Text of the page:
E-Book Piracy is a problem.

Browsing through tumblr, Becca shared this post from a YA author with an actual agent, A list publisher and lots of sales about how piracy affected her livelihood.

(If I just insert the link you get the entire article. Not my article, not really my place to put it on my website.)

But in short, because e-book sales of her second book in that series dropped due to a pdf being stolen from her publisher (holy shit), the publisher decided to cut in half the amount of print books they were publishing for the third book. (Ebook sales drop so the print books get punished. Makes sense. Not.) And for the third book, she and her brother put up a fake pdf of the ebook  to prove a point that the piracy of the second ebook impacted her sales negatively. It worked. People went out and bought the book because they couldn’t find a “legitimate” stolen copy. And they ran out of the print run twice for the third book.

She’s outright said on her twitter that no matter how much more popular the Raven trilogy was on social media, her Shiver Trilogy was more successful in the eyes of her publishers because it sold more copies.

Sobering. And probably the people who need to see and read this, probably won’t ever see it or care if they do. In hyperbolic fashion they’d “rather die than buy a book.” (Me, I go wtf? GIVE ME THAT PHYSICAL PAPERBACK NOW. But, I read books mostly when I’m ill anymore. Otherwise, I’m writing. Creating. Working!)

Piracy harms creators. Piracy influences financial decisions of publishers. You want more of a series. You want to support your favorite author, get more content of the type you love. Buy their books. Buy their e-books. Buy their print books. Buy their audio books. Publishers respect one thing and one thing only. Numbers. Sales. Money. Profit.

It’s a spreadsheet world. (Thanks,  Excel. /sarcasm)

Profit isn’t a dirty word. If Publishers see that the masses want more fantasy/urban fantasy/science fiction, word gets back to the agents. Agents start looking for more good fantasy/urban fantasy/science fiction and either encourage the writers they already have to change genres or bring on new authors that send them queries of that genre. Publishers and agents don’t take risks. Period. There has to be a demand before they will step out on a limb.

A lot of the responses to her post on tumblr were about going to the library and asking for the books you love if you can’t afford to buy the book. Libraries buy more copies of the book if it gets requested often enough. Libraries also now do these things call e-book borrowing/rentals. And that’s great if you have access to a library.

There is another way to get free books.

Authors also have review teams. Authors need social credibility. They want reviews on Amazon and Good Reads and in book blogs that they can point to and go “See that, I have a five star rating.” (This author needs a review team.) But of course, this requires effort on the reader’s part. They have to not only read the book but analyze and say something about it for what they feel is probably nothing. (Nope. You got an $8 to $25 dollar value “book” for free. The author just lost 2 bucks of sales. Be kind. Write a review in exchange.)

There are people out there that require up to 50 bucks from the author on top of a free copy in order to review a book. Is this remotely logical? Not really. But many authors are so desperate for social credibility that they’ll do it. Personally, if you wouldn’t normally read my book and want to review it. I’m not entirely sure I’d want you reviewing my book for cash. (Sure, you spend anywhere from three to six hours reading my book. Guess what, I put probably close to two hundred hours writing it and then another eighty getting it edited. And you want me to pay you? Hah.)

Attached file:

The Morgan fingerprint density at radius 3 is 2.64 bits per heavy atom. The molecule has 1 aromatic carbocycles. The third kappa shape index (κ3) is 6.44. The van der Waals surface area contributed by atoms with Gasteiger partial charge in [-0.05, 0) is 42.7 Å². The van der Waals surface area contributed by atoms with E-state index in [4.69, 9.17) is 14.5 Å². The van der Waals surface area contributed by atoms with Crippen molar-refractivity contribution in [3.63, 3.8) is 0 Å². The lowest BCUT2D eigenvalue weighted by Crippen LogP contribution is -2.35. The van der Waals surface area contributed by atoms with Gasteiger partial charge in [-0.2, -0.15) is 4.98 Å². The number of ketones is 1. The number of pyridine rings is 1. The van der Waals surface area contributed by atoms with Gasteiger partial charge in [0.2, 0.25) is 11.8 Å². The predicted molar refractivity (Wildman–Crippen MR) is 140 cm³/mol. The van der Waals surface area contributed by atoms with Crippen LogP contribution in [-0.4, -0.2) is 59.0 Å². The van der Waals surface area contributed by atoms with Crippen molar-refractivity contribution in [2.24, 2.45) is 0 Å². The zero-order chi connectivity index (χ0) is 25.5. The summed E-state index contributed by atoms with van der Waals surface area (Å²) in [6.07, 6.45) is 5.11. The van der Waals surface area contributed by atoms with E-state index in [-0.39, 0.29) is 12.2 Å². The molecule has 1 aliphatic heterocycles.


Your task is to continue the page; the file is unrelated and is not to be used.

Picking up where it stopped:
Authors also do free giveaways. Go to Instafreebie and other “Free book” websites. Sign up. Download. Read it. Talk about it. Review it! Rate. Like. Reblog. Heart. Share! Sure, no one is obligated to do anything. You know that good feeling you get when someone likes your stuff. Authors get that too. And for authors and creators that can translate into one thing, sales and motivation to create more cool things their audience loves.

Pay for the things you love. That way you get more of the things you love. Even if by “paying” you’re going to the library and borrowing a copy or joining an author’s ARC team so that in exchange for a review and a blog post or tweet, you get a free copy of the author’s book.

Fortunately, right now, I’m just a no name indie author with no last name and no one cares enough to pirate my writing. I don’t have an agent. I don’t have a publisher and the only people who get free pdf arcs are those who are book reviewers/bloggers. I honest to god don’t have anyone to impress and the reasons I keep writing to the tune of fifteen dollars in sales a year has nothing to do with the money and everything to  do with my love of my characters.

Those fifteen dollars in sales don’t even pay back the time I’ve invested in developing my books, writing and begging Becca to edit them in barter for helping her with her books.

But this month is NaNoWriMo and as much as I’d love to spend it writing my books or holiday quests for the MMO Becca and I are working on. (I keep teasing with that, I know I am a horrible tease), instead, I have to focus on working out a fashion portfolio. Because, I need a job or investors to start something that will bring me money, part of it so I can divert money into buying ads on Amazon and Facebook to promote my books. And to get a job, I need a portfolio and a resume and social credibility that I can do the work I say I can do. It’s a vicious cycle.

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